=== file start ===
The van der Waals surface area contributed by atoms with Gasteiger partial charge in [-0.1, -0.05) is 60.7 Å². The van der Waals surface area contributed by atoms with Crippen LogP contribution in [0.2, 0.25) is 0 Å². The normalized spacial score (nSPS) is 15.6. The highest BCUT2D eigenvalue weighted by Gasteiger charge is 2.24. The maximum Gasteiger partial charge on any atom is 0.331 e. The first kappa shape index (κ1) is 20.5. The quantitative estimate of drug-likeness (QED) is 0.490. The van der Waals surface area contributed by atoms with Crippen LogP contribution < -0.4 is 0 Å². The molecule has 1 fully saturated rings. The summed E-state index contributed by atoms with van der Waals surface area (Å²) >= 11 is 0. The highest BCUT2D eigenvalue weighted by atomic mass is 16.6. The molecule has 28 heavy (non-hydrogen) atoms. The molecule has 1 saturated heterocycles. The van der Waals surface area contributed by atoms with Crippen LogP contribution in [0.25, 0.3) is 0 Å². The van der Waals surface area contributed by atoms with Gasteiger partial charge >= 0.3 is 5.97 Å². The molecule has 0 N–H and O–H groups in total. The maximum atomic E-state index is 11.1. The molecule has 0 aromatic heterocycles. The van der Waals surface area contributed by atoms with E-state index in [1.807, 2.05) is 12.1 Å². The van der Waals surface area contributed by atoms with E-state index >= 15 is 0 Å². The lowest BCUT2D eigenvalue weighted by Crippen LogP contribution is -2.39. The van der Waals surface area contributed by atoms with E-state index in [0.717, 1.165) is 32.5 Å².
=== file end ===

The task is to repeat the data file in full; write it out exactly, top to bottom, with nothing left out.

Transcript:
The van der Waals surface area contributed by atoms with Gasteiger partial charge in [-0.1, -0.05) is 60.7 Å². The van der Waals surface area contributed by atoms with Crippen LogP contribution in [0.2, 0.25) is 0 Å². The normalized spacial score (nSPS) is 15.6. The highest BCUT2D eigenvalue weighted by Gasteiger charge is 2.24. The maximum Gasteiger partial charge on any atom is 0.331 e. The first kappa shape index (κ1) is 20.5. The quantitative estimate of drug-likeness (QED) is 0.490. The van der Waals surface area contributed by atoms with Crippen LogP contribution < -0.4 is 0 Å². The molecule has 1 fully saturated rings. The summed E-state index contributed by atoms with van der Waals surface area (Å²) >= 11 is 0. The highest BCUT2D eigenvalue weighted by atomic mass is 16.6. The molecule has 28 heavy (non-hydrogen) atoms. The molecule has 1 saturated heterocycles. The van der Waals surface area contributed by atoms with Crippen LogP contribution in [0.25, 0.3) is 0 Å². The van der Waals surface area contributed by atoms with Gasteiger partial charge >= 0.3 is 5.97 Å². The molecule has 0 N–H and O–H groups in total. The maximum atomic E-state index is 11.1. The molecule has 0 aromatic heterocycles. The van der Waals surface area contributed by atoms with E-state index in [1.807, 2.05) is 12.1 Å². The van der Waals surface area contributed by atoms with E-state index >= 15 is 0 Å². The lowest BCUT2D eigenvalue weighted by Crippen LogP contribution is -2.39. The van der Waals surface area contributed by atoms with E-state index in [0.717, 1.165) is 32.5 Å².